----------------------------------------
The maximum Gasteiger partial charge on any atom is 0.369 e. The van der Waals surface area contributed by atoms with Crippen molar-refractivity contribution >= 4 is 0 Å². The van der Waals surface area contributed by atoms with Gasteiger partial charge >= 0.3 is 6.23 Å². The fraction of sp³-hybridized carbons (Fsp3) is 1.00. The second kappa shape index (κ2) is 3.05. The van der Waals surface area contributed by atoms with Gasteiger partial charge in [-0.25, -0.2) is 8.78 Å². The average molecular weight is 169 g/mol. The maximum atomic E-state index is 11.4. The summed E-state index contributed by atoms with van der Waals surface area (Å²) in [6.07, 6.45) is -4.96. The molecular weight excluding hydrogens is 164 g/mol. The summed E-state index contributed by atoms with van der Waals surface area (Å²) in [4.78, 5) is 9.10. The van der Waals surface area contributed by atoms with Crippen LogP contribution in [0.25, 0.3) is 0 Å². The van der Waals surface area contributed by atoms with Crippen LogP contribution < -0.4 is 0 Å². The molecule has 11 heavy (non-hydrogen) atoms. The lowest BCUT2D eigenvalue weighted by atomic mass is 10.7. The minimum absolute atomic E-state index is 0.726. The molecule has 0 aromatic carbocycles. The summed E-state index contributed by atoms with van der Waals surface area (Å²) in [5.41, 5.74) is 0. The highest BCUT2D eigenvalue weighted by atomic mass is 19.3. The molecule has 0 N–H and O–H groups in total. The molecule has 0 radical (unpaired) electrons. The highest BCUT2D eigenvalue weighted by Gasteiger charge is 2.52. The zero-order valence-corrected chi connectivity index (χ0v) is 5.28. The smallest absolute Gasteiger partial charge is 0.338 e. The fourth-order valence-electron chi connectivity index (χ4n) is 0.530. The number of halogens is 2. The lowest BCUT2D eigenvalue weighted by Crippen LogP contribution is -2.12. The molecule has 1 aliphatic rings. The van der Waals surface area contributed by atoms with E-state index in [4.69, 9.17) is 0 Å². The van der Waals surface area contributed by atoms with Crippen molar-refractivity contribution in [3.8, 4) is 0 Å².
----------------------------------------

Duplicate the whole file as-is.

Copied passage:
The maximum Gasteiger partial charge on any atom is 0.369 e. The van der Waals surface area contributed by atoms with Crippen molar-refractivity contribution >= 4 is 0 Å². The van der Waals surface area contributed by atoms with Gasteiger partial charge >= 0.3 is 6.23 Å². The fraction of sp³-hybridized carbons (Fsp3) is 1.00. The second kappa shape index (κ2) is 3.05. The van der Waals surface area contributed by atoms with Gasteiger partial charge in [-0.25, -0.2) is 8.78 Å². The average molecular weight is 169 g/mol. The maximum atomic E-state index is 11.4. The summed E-state index contributed by atoms with van der Waals surface area (Å²) in [6.07, 6.45) is -4.96. The molecular weight excluding hydrogens is 164 g/mol. The summed E-state index contributed by atoms with van der Waals surface area (Å²) in [4.78, 5) is 9.10. The van der Waals surface area contributed by atoms with Crippen LogP contribution in [0.25, 0.3) is 0 Å². The van der Waals surface area contributed by atoms with Crippen LogP contribution < -0.4 is 0 Å². The molecule has 11 heavy (non-hydrogen) atoms. The lowest BCUT2D eigenvalue weighted by atomic mass is 10.7. The minimum absolute atomic E-state index is 0.726. The molecule has 0 aromatic carbocycles. The summed E-state index contributed by atoms with van der Waals surface area (Å²) in [5.41, 5.74) is 0. The highest BCUT2D eigenvalue weighted by atomic mass is 19.3. The molecule has 0 N–H and O–H groups in total. The molecule has 0 radical (unpaired) electrons. The highest BCUT2D eigenvalue weighted by Gasteiger charge is 2.52. The zero-order valence-corrected chi connectivity index (χ0v) is 5.28. The smallest absolute Gasteiger partial charge is 0.338 e. The fourth-order valence-electron chi connectivity index (χ4n) is 0.530. The number of halogens is 2. The lowest BCUT2D eigenvalue weighted by Crippen LogP contribution is -2.12. The molecule has 1 aliphatic rings. The van der Waals surface area contributed by atoms with E-state index in [4.69, 9.17) is 0 Å². The van der Waals surface area contributed by atoms with Crippen molar-refractivity contribution in [3.8, 4) is 0 Å².